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What is it? A group? A tribe? A community?

Recently, I was in the middle of breakfast at a restaurant with a group of my girlfriends to celebrate our birthdays. As we were chatting away, talking about the logistics of trying to snag a parking spot downtown, I felt myself welling up with cheer.


Why? I have to admit the topic wasn’t particularly riveting — but the company was. As I looked around the table, I gazed at the faces of these women: We’re all about the same age, but our life experiences couldn’t be more different. Yet here we were, connecting over something that affected us in a small way. We were present and attentive with each other. We were excited to be together and happy to celebrate.


I left that breakfast on a cloud. Later, at home, I logged onto social media and

Facebook communities I have joined over the years. Some were massive, with members numbering in the thousands; some were tiny and largely inactive. As I browsed, looking for the same sort of connection I felt earlier that day, I found the experience a little bit empty. I had endless access to people all over the world who shared my same interests.


So why didn’t clicking on a community help me click with other people?


Online communities are different. Their scope is bigger. The possibilities for discussion and debate are often greater. Yet imagine leaving a conversation mid-sentence or using aggressive language with someone you just met. Impossible, isn’t it? But that is exactly what online communities allow us to do. They promise connection, but do they really help us connect?


With that question in mind, I went through my list of communities and began examining their value to me. Some had been inactive for months or years, so leaving them wasn’t difficult. Some had been wonderful at first but changed over time due to new rules or a shifting focus.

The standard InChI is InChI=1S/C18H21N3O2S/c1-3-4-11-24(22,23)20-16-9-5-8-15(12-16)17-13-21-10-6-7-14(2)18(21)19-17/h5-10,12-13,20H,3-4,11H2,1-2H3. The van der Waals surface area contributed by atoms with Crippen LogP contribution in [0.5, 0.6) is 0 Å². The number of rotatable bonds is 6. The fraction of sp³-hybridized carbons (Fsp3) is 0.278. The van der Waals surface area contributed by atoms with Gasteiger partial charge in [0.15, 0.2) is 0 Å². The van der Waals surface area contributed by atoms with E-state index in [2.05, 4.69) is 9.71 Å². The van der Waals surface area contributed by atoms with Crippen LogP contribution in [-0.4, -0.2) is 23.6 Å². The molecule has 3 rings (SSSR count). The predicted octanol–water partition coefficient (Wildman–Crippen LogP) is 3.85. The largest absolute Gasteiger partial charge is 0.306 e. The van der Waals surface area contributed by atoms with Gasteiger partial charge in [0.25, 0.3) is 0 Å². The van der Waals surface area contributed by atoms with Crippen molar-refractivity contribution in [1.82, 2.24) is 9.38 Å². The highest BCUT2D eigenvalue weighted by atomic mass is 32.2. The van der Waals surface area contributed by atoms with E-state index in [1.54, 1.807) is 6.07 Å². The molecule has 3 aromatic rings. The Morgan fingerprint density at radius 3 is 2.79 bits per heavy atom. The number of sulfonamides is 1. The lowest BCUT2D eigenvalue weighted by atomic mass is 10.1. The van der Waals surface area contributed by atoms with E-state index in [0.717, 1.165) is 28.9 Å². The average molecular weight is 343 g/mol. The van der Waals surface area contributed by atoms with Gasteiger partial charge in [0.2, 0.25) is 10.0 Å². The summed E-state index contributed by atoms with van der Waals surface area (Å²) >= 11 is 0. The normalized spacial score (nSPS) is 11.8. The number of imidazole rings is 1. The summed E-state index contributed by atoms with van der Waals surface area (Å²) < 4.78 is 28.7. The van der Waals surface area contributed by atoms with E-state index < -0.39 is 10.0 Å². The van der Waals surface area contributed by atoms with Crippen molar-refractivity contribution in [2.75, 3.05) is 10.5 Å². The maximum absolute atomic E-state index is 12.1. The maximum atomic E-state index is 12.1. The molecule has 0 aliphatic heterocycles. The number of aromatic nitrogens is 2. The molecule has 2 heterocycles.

My pared-down list of online communities has a few things in common. The first, and maybe the most important to me, is the possibility of rich conversation. The groups I value most create non-judgmental, safe spaces to express opinions and share confidences. That’s a truly great feat, whether online or in person.


The second is that most of the members are engaged in discussion rather than lurking. I realize that some people are more comfortable hanging around the fringes than others, but I’m seeking true engagement and vibrant discussions. If just two or three people regularly contribute, lively interactions become rare.


The third factor is my own commitment. In real life, our communities require attention and care — care that is much easier to display if we truly value the people within them and are invested in seeing them thrive. Now, I engage in online communities that leave me feeling like I’ve made a difference to someone else.


Will my online communities ever be as rich as my IRL communities? I’m willing to do the work to find out. By being intentional and engaging thoughtfully, I believe I can have richer connections — online or off.





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